How does all that affect the present desperate situation in Syria and in the Middle East more widely? The first point to deal with is Iran’s position towards Islamic State, or Isis. Some commentators would have you believe that Iran and Isis, as so-called Muslim fundamentalists or Islamists, have something in common, or that Iran’s Islamic Revolution had something to do with the origins of Islamic State.

That is wholly misleading. The extreme Wahhabi/Salafi form of Sunni Islam that underpins Islamic State regards Shia Iranians – and, indeed, all Shia Muslims – as heretics and apostates. This hostility is not somehow theoretical or theologically abstract: it is visceral, bitter and deep. It inspires frequent suicide bombings of Shia mosques and other targets in Iraq, Pakistan, Afghanistan and (more recently) Saudi Arabia. It is a major threat to Iran and to all Shia Muslims – a greater threat to them than the Isis threat to us, because they are geographically closer. The Iranians are supporting the fight against Isis in Syria and Iraq in self-defence and supporting the self-defence of those they are sympathetic to in those countries (the Iranians back the Alawite Assads in Syria because of their long-standing alliance but also for sectarian reasons). They are not acting, as the Saudis and some other Gulf Arabs would have us believe, because they have hegemonic ambitions in the region. That view arises from the insecurity and paranoia of the ruling elites in those states and their dislike of Shia Muslims.

The Iranian regime has many faults. We may deplore the repressive policies of the regime internally, its treatment of women and the unacceptably high level of executions there. But on most of those points, there are others in the region that are worse; and in our thinking about what to do in Syria, Iraq and the region more widely, we have to consider Iran’s record as a force for stability or instability. In both Iraq and Afghanistan, the Iranians helped to establish the proto-democratic governments we backed and, like us, have consistently supported them since, despite their weaknesses and failings. With the exception of its policy towards Israel, Iran has acted to favour stability elsewhere in the region, too. (Recent reports suggest that the Iranians have stopped funding Hamas.) Considering the actions of the Saudis towards Shias in Bahrain and Yemen, the Iranians have responded with restraint.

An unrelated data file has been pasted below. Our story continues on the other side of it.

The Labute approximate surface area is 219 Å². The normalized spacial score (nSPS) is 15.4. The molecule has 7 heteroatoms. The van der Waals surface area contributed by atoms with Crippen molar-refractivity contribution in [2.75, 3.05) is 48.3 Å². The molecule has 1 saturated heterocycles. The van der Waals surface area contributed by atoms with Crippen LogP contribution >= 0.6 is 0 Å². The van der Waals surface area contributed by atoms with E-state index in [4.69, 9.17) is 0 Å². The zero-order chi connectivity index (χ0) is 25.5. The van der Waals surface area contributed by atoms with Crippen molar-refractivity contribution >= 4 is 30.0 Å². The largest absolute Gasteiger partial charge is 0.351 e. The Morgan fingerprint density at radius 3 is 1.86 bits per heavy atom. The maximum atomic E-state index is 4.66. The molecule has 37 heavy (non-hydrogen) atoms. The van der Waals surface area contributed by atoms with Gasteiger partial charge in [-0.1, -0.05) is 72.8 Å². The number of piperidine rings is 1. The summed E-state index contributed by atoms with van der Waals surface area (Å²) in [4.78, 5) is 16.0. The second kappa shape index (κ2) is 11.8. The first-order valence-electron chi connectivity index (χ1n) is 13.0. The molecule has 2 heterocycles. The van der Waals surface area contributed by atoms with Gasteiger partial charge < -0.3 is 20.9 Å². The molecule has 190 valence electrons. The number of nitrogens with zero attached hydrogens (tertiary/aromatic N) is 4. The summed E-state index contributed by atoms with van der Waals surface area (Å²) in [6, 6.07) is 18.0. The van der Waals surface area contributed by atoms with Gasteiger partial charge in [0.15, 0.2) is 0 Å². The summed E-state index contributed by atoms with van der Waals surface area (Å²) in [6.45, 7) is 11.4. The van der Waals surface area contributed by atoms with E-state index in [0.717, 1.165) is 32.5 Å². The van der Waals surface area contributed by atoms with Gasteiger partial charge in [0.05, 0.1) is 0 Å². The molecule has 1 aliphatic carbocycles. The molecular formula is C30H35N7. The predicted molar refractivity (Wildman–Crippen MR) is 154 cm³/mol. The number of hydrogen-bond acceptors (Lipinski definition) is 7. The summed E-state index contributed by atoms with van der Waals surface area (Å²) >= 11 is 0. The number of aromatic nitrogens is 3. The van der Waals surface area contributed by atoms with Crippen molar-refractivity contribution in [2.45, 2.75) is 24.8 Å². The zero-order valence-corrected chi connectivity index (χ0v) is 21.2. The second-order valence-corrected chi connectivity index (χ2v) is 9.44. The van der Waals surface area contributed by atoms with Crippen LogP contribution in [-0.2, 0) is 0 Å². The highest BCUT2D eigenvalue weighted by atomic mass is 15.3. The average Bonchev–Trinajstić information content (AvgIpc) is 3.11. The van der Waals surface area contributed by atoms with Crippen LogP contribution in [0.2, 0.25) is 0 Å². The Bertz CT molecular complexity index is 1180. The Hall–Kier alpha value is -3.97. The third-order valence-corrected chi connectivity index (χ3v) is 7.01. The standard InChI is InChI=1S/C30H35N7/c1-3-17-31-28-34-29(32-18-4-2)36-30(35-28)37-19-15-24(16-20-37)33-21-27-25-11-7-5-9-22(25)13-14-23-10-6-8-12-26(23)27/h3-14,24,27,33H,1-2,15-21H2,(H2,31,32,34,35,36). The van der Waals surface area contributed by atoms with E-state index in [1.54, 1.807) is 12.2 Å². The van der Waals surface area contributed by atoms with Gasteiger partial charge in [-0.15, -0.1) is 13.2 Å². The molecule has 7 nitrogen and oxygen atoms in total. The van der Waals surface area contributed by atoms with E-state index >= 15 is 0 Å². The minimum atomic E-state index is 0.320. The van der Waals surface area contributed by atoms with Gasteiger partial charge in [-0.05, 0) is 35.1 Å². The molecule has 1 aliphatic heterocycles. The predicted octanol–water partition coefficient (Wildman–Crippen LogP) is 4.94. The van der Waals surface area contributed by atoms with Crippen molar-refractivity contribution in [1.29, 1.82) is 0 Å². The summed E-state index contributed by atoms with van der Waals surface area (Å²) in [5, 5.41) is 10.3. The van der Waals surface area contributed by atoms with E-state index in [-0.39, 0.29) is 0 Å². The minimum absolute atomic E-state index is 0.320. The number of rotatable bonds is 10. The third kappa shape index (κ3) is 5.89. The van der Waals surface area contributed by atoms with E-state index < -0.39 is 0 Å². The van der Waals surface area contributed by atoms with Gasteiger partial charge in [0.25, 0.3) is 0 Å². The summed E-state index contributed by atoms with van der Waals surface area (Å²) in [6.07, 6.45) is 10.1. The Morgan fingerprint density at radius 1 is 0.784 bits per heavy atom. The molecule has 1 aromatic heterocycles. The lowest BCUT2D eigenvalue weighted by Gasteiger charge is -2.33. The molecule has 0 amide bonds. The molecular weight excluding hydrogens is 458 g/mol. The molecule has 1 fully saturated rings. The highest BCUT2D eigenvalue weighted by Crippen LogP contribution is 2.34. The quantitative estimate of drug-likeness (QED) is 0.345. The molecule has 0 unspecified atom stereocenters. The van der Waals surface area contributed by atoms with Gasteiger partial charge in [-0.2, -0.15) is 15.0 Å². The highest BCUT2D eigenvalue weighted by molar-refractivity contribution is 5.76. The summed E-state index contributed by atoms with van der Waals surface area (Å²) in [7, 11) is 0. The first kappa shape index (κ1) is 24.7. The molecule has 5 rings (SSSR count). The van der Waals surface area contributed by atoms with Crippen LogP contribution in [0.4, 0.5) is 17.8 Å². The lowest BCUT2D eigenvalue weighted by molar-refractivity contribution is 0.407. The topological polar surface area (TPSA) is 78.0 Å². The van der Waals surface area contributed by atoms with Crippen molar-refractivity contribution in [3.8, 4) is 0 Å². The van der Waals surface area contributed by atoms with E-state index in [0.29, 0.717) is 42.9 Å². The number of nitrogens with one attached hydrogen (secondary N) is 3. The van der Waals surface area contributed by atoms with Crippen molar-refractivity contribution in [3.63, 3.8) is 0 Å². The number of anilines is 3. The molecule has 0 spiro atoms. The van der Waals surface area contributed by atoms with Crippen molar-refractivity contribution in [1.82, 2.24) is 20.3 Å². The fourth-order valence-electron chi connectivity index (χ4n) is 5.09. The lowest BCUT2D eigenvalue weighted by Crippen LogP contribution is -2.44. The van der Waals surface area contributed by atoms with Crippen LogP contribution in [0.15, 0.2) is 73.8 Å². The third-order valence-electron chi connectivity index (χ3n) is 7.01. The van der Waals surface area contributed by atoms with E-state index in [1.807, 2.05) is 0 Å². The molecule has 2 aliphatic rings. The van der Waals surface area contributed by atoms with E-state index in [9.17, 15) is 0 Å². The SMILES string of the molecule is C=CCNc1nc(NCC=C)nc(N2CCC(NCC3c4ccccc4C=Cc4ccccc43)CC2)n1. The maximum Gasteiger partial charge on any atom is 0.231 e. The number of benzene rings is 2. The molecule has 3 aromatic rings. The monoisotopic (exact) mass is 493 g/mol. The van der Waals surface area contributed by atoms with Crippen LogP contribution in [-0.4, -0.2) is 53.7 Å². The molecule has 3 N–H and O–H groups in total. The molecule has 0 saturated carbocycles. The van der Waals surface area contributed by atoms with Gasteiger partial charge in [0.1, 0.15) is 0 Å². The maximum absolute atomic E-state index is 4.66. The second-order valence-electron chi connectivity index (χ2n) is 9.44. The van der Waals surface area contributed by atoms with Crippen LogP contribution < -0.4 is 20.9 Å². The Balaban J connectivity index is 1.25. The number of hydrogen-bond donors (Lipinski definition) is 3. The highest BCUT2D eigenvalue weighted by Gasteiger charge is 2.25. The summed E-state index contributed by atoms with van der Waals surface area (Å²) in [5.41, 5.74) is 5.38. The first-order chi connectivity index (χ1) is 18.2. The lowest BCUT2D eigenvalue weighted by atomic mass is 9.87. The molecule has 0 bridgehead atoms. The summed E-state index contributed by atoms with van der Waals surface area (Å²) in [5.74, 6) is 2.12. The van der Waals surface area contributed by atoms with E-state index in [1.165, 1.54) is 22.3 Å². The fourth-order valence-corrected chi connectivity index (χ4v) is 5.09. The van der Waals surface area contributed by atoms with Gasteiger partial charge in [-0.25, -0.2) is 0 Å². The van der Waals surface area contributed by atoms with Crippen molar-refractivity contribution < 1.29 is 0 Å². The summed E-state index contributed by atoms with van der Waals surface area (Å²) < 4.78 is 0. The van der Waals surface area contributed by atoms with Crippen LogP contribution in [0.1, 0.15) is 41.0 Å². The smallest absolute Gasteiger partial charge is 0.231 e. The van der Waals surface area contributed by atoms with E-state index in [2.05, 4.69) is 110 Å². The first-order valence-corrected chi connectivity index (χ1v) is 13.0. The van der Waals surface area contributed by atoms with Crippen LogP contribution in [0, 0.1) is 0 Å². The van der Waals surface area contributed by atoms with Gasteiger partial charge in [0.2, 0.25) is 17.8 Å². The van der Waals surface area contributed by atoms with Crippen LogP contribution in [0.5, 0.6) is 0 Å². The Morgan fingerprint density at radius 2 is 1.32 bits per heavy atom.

Iran’s acceptance of greater Russian involvement in Syria has to be seen in the context of the wider instability in the Middle East. Again, we should not misjudge it. It seems that the latest, more intensive Russian intervention came at a point when the Assad regime was coming close to collapse. The Iranians were therefore bound to welcome the intervention; but the history of relations between Iran and Russia is not a happy one and a greater Russian military presence in the Iranians’ near abroad must be making some of them uneasy. When Russian ships launched cruise missiles from the Caspian Sea that tracked across Iranian territory on their way to targets in Syria (announcing at the time that this territory was “unoccupied”), “uneasy” was probably an inadequate word.

After the settlement of the Iranian nuclear question in July (when Iran agreed to limit its nuclear programme in return for the lifting of economic sanctions), hopes for further immediate co-operation between Iran and the West have been disappointed – in particular by the apparent ban of the supreme leader, Ali Khamenei, on bilateral discussions with the US. Nonetheless, there have been discussions, notably in the margins of the recent multilateral talks on Syria.

Just as there was opposition to the nuclear deal within the US, there was strong opposition in Iran. Khamenei’s ban is best understood as reassurance to those hardliners that, apart from the nuclear deal, it will be business as usual.